I recently had a Junior Ruby Developer interview where I had to complete a coding challenge live. I didn’t finish in time and didn’t get the position, but I wanted to complete it anyway.

The Challenge:Convert numbers into their word equivalent.

ie. 1 = “one”, 23 = “twenty three”, 1234 = “one thousand two hundred thirty four”

My Solution:

def convert_num(num) ones = { '1' => "one", '2' => "two", '3' => "three", '4' => "four", '5' => "five", '6' => "six", '7' => "seven", '8' => "eight", '9' => "nine" } teens = { '11' => "eleven", '12' => "twelve", '13' => "thirteen", '14' => "fourteen", '15' => "fifteen", '16' => "sixteen", '17' => "seventeen", '18' => "eighteen", '19' => "nineteen" } tens = { '10' => "ten", '20' => "twenty", '30' => "thirty", '40' => "forty", '50' => "fifty", '60' => "sixty", '70' => "seventy", '80' => "eighty", '90' => 'ninety' } hundreds = { '100' => "one hundred", '1000' => "one thousand" } big_num = [] #first check ones place string_num = num.to_s if ones.include?(string_num) ones[string_num] #check teens elsif teens.include?(string_num) teens[string_num] #check tens elsif tens.include?(string_num) tens[string_num] #check hundreds elsif hundreds.include?(string_num) hundreds[string_num] #split the number up else num_array = string_num.split('') if num_array.length == 4 big_num << ones[num_array[0]] + " thousand" big_num << ones[num_array[1]] + " hundred" big_num << tens[num_array[2] + '0'] big_num << ones[num_array[3]] elsif num_array.length == 3 big_num << ones[num_array[0]] + " hundred" big_num << tens[num_array[1] + '0'] big_num << ones[num_array[2]] else big_num << tens[num_array[0] + '0'] big_num << ones[num_array[1]] end big_num.join(" ") end end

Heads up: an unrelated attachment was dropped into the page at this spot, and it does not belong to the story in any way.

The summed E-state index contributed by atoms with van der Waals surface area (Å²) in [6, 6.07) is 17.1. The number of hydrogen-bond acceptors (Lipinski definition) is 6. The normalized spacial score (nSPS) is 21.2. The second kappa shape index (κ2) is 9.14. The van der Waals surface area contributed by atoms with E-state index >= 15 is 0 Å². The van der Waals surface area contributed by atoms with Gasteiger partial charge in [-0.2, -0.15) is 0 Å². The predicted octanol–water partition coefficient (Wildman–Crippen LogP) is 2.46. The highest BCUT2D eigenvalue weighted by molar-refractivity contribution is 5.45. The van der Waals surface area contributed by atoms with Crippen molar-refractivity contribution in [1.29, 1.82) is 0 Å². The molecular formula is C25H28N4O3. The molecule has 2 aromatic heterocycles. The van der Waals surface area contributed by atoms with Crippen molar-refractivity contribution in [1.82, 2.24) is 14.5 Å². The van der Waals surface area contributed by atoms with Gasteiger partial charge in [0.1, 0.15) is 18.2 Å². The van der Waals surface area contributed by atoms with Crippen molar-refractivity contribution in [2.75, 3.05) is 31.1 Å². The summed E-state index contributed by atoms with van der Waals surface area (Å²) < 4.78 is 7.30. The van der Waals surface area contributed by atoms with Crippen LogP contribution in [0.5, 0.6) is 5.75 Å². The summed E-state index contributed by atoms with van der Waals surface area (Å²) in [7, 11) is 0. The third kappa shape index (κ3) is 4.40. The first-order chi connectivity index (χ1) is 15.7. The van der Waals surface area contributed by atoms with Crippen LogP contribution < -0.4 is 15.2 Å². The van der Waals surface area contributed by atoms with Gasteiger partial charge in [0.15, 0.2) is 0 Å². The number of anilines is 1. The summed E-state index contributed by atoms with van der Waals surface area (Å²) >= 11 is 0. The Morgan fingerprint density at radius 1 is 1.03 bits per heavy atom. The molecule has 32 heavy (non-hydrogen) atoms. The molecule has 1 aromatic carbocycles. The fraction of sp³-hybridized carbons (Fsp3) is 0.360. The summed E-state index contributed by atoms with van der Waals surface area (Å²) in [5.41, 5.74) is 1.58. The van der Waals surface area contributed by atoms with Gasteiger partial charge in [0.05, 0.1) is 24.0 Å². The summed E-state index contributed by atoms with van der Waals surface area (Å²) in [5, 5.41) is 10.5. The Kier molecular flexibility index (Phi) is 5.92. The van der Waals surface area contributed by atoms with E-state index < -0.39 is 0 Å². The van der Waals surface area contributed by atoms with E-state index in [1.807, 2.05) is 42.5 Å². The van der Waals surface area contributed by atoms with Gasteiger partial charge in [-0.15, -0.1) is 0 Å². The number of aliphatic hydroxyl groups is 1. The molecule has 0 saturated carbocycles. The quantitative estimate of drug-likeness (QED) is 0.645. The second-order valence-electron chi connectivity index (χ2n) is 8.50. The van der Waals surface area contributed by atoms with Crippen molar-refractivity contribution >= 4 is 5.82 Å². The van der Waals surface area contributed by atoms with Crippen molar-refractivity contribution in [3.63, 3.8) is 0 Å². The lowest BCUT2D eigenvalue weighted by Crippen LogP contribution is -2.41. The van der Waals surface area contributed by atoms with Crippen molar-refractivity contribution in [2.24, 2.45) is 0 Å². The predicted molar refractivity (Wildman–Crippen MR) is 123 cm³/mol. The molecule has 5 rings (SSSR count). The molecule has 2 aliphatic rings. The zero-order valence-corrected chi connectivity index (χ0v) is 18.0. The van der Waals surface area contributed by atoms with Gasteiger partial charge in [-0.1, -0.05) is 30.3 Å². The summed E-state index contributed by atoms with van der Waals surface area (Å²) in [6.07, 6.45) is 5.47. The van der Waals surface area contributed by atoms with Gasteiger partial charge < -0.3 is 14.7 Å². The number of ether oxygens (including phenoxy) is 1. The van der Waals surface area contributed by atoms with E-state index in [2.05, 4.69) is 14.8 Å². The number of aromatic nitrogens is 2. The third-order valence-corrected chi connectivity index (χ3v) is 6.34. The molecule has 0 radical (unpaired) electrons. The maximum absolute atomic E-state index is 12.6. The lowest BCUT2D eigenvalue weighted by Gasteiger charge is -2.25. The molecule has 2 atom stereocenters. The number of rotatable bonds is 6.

How I approached this challenge (my thinking process):

I was told that the highest number passed into this algorithm would be 9,999

- First I knew I needed to create a list of all the numbers and their written equivalent. Since the keys would not match an array index sequence, I decided to store the information in a hash.
- The ones place is its own hash because I knew I would need to use this hash again when dealing with hundreds and thousands.
- I placed the teens in their own hash because there’s no pattern to the written form and would only be used if one if the numbers in the teens hash appeared.
- Same goes for the tens. Twenty is different from two and thirty is different from three. So they get their own hash as well.
- If the number being passed matches exactly with any of the keys in these hashes, then I just need to use that key to grab the value and output it.
- If the number being passed does NOT match with any of the keys in my hashes, then I want to split the number up and search through the array created.
- If the length of the array is 4 (has 4 digits), then I know I need to add the word “thousand” after the first index (0), and “hundred” after the second index (1). I push these in order into a new array called big_num.
- The tens place is tricky as the numbers are all single digits. I add a ‘0’ to the end of the digit and search my tens hash for the matching key.
- I follow this same pattern for numbers that have a length of 3 and numbers with a length of 2.
- Then I join the elements in big_num together so that they form one string.

The following tests and outputs:

p convert_num(3) => "three" p convert_num(15) => "fifteen" p convert_num(90) => "ninety" p convert_num(45) => "forty five" p convert_num(202) => "two hundred two" p convert_num(100) => "one hundred" p convert_num(1200) => "one thousand two hundred" p convert_num(9999) => "nine thousand nine hundred ninety nine"

Pretty sure that there can be some more refactoring, but will have to keep working through the logic to find a way to simplify it.